Corporate Compliance

Defining economic credentialing

Compliance Monitor, August 5, 2005

How would you define economic credentialing?

A: Credentialing is the practice through which physicians and others apply for and gain permission to work in the hospital. Traditional medical staff credentialing has nothing to do with economics. It assesses a physician's competence and professionalism to determine whether he or she is an appropriate addition to the hospital's medical staff. Typically, traditional credentialing involved evaluating qualifications, including education, training, experience, license and certification, and professional competence as measured through malpractice history and prior disciplinary and corrective actions.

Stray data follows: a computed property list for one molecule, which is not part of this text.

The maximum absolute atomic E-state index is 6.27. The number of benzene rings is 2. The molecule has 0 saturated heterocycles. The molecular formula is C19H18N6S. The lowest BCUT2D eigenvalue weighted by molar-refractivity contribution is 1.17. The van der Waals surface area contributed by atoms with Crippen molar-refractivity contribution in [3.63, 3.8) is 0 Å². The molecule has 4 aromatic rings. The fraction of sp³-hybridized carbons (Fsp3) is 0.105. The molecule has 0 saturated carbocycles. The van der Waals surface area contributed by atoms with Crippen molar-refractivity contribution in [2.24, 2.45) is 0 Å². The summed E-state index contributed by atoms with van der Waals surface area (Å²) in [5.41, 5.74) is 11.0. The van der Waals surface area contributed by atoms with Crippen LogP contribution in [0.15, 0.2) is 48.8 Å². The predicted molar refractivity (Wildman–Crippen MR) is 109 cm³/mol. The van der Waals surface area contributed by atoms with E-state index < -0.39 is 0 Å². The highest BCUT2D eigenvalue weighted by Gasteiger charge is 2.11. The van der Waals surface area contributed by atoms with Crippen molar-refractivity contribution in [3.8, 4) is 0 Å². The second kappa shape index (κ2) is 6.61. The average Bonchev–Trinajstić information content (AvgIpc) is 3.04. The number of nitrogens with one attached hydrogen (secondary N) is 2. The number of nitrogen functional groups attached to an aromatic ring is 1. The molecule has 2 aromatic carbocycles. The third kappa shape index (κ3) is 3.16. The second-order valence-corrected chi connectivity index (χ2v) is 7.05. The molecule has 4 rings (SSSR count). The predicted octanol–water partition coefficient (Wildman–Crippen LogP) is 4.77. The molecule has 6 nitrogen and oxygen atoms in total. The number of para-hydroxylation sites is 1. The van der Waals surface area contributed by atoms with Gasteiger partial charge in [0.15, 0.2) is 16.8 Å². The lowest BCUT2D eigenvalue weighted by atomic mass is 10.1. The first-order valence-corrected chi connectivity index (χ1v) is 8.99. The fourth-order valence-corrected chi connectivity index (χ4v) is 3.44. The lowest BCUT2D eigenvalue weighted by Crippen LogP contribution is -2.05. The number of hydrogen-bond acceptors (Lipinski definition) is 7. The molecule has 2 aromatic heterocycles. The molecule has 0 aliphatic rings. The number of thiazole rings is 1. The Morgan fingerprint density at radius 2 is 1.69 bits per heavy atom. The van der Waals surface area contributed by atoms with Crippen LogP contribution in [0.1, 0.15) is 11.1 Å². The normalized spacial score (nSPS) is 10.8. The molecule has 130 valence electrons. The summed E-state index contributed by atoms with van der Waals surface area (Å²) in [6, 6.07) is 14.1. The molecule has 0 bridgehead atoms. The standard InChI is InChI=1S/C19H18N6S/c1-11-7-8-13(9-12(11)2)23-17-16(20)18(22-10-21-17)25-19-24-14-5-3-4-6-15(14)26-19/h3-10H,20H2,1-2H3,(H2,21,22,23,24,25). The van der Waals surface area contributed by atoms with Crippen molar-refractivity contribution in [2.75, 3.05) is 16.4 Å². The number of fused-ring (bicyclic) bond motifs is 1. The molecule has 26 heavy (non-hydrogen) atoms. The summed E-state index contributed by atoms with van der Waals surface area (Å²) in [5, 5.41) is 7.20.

Economic credentialing assesses (as a qualifying factor) the financial impact of accepting a physician onto a hospital's medical staff. Although the American Medical Association defines economic credentialing as an evaluation of economic factors "unrelated to quality or care," this is generally true only in the narrowest sense of the term. In a much broader sense, economic credentialing has everything to do with quality. The driving force behind economic credentialing is that it enables a hospital to obtain control over economic factors that affect the quality and range of services that a hospital can provide.

 

Todd Sagin, MD, JD, national medical director for The Greeley Company, provided this week's answer. To contact Dr. Sagin directly, e-mail todd_sagin@greeley.com.

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